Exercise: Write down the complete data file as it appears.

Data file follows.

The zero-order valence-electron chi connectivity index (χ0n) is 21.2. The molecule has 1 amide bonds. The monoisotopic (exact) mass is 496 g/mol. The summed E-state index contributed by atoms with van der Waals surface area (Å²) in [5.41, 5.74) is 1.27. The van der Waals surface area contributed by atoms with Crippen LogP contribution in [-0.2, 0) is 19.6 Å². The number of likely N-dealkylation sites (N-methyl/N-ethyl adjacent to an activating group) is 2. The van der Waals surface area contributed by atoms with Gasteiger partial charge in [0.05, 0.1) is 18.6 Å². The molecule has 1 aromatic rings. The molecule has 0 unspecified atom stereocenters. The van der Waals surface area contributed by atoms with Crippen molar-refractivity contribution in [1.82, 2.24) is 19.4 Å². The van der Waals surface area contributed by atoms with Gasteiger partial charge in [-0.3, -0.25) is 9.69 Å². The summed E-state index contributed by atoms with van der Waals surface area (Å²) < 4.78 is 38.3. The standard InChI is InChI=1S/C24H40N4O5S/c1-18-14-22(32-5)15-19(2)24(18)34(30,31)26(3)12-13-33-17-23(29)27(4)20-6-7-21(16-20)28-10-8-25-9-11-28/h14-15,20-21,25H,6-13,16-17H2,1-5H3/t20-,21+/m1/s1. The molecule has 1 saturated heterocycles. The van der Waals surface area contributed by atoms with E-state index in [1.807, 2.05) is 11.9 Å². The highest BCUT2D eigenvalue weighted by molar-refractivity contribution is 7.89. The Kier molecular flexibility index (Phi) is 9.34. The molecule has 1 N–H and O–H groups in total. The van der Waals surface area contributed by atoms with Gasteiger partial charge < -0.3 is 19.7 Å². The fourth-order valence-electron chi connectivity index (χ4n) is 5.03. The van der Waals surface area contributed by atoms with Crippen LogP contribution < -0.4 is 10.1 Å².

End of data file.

The zero-order valence-electron chi connectivity index (χ0n) is 21.2. The molecule has 1 amide bonds. The monoisotopic (exact) mass is 496 g/mol. The summed E-state index contributed by atoms with van der Waals surface area (Å²) in [5.41, 5.74) is 1.27. The van der Waals surface area contributed by atoms with Crippen LogP contribution in [-0.2, 0) is 19.6 Å². The number of likely N-dealkylation sites (N-methyl/N-ethyl adjacent to an activating group) is 2. The van der Waals surface area contributed by atoms with Gasteiger partial charge in [0.05, 0.1) is 18.6 Å². The molecule has 1 aromatic rings. The molecule has 0 unspecified atom stereocenters. The van der Waals surface area contributed by atoms with Crippen molar-refractivity contribution in [1.82, 2.24) is 19.4 Å². The van der Waals surface area contributed by atoms with Gasteiger partial charge in [-0.3, -0.25) is 9.69 Å². The summed E-state index contributed by atoms with van der Waals surface area (Å²) < 4.78 is 38.3. The standard InChI is InChI=1S/C24H40N4O5S/c1-18-14-22(32-5)15-19(2)24(18)34(30,31)26(3)12-13-33-17-23(29)27(4)20-6-7-21(16-20)28-10-8-25-9-11-28/h14-15,20-21,25H,6-13,16-17H2,1-5H3/t20-,21+/m1/s1. The molecule has 1 saturated heterocycles. The van der Waals surface area contributed by atoms with E-state index in [1.807, 2.05) is 11.9 Å². The highest BCUT2D eigenvalue weighted by molar-refractivity contribution is 7.89. The Kier molecular flexibility index (Phi) is 9.34. The molecule has 1 N–H and O–H groups in total. The van der Waals surface area contributed by atoms with Gasteiger partial charge < -0.3 is 19.7 Å². The fourth-order valence-electron chi connectivity index (χ4n) is 5.03. The van der Waals surface area contributed by atoms with Crippen LogP contribution < -0.4 is 10.1 Å².